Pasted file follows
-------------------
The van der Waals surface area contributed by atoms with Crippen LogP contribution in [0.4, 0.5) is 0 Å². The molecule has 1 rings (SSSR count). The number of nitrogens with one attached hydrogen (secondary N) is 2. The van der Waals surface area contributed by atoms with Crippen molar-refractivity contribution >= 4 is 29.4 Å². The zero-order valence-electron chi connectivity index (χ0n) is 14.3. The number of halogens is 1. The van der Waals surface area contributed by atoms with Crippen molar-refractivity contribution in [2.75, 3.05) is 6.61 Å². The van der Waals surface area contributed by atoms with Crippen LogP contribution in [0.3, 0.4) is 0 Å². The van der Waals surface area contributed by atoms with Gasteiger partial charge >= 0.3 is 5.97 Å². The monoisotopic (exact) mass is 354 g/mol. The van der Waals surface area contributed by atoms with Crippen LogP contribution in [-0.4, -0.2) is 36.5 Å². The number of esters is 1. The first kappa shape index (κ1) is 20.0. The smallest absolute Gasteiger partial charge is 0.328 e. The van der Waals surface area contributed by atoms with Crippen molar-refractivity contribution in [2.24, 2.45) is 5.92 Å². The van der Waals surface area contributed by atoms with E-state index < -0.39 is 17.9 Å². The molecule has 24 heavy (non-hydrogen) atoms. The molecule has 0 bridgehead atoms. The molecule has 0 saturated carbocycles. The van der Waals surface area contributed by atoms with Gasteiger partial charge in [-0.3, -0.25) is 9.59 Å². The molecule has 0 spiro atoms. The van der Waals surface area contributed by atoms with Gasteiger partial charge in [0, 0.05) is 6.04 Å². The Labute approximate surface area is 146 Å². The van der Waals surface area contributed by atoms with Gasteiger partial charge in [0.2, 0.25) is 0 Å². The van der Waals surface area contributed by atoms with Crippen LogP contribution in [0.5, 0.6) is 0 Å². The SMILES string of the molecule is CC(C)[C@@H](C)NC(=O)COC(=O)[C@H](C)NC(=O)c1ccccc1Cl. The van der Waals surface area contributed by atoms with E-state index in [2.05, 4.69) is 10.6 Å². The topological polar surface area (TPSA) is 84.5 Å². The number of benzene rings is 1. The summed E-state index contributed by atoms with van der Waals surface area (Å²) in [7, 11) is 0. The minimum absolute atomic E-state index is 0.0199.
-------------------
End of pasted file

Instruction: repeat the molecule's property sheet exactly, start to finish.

The van der Waals surface area contributed by atoms with Crippen LogP contribution in [0.4, 0.5) is 0 Å². The molecule has 1 rings (SSSR count). The number of nitrogens with one attached hydrogen (secondary N) is 2. The van der Waals surface area contributed by atoms with Crippen molar-refractivity contribution >= 4 is 29.4 Å². The zero-order valence-electron chi connectivity index (χ0n) is 14.3. The number of halogens is 1. The van der Waals surface area contributed by atoms with Crippen molar-refractivity contribution in [2.75, 3.05) is 6.61 Å². The van der Waals surface area contributed by atoms with Crippen LogP contribution in [0.3, 0.4) is 0 Å². The van der Waals surface area contributed by atoms with Gasteiger partial charge >= 0.3 is 5.97 Å². The monoisotopic (exact) mass is 354 g/mol. The van der Waals surface area contributed by atoms with Crippen LogP contribution in [-0.4, -0.2) is 36.5 Å². The number of esters is 1. The first kappa shape index (κ1) is 20.0. The smallest absolute Gasteiger partial charge is 0.328 e. The van der Waals surface area contributed by atoms with Crippen molar-refractivity contribution in [2.24, 2.45) is 5.92 Å². The van der Waals surface area contributed by atoms with E-state index < -0.39 is 17.9 Å². The molecule has 24 heavy (non-hydrogen) atoms. The molecule has 0 bridgehead atoms. The molecule has 0 saturated carbocycles. The van der Waals surface area contributed by atoms with Gasteiger partial charge in [-0.3, -0.25) is 9.59 Å². The molecule has 0 spiro atoms. The van der Waals surface area contributed by atoms with Gasteiger partial charge in [0, 0.05) is 6.04 Å². The Labute approximate surface area is 146 Å². The van der Waals surface area contributed by atoms with Gasteiger partial charge in [0.2, 0.25) is 0 Å². The van der Waals surface area contributed by atoms with Crippen LogP contribution in [0.5, 0.6) is 0 Å². The SMILES string of the molecule is CC(C)[C@@H](C)NC(=O)COC(=O)[C@H](C)NC(=O)c1ccccc1Cl. The van der Waals surface area contributed by atoms with E-state index in [2.05, 4.69) is 10.6 Å². The topological polar surface area (TPSA) is 84.5 Å². The number of benzene rings is 1. The summed E-state index contributed by atoms with van der Waals surface area (Å²) in [7, 11) is 0. The minimum absolute atomic E-state index is 0.0199.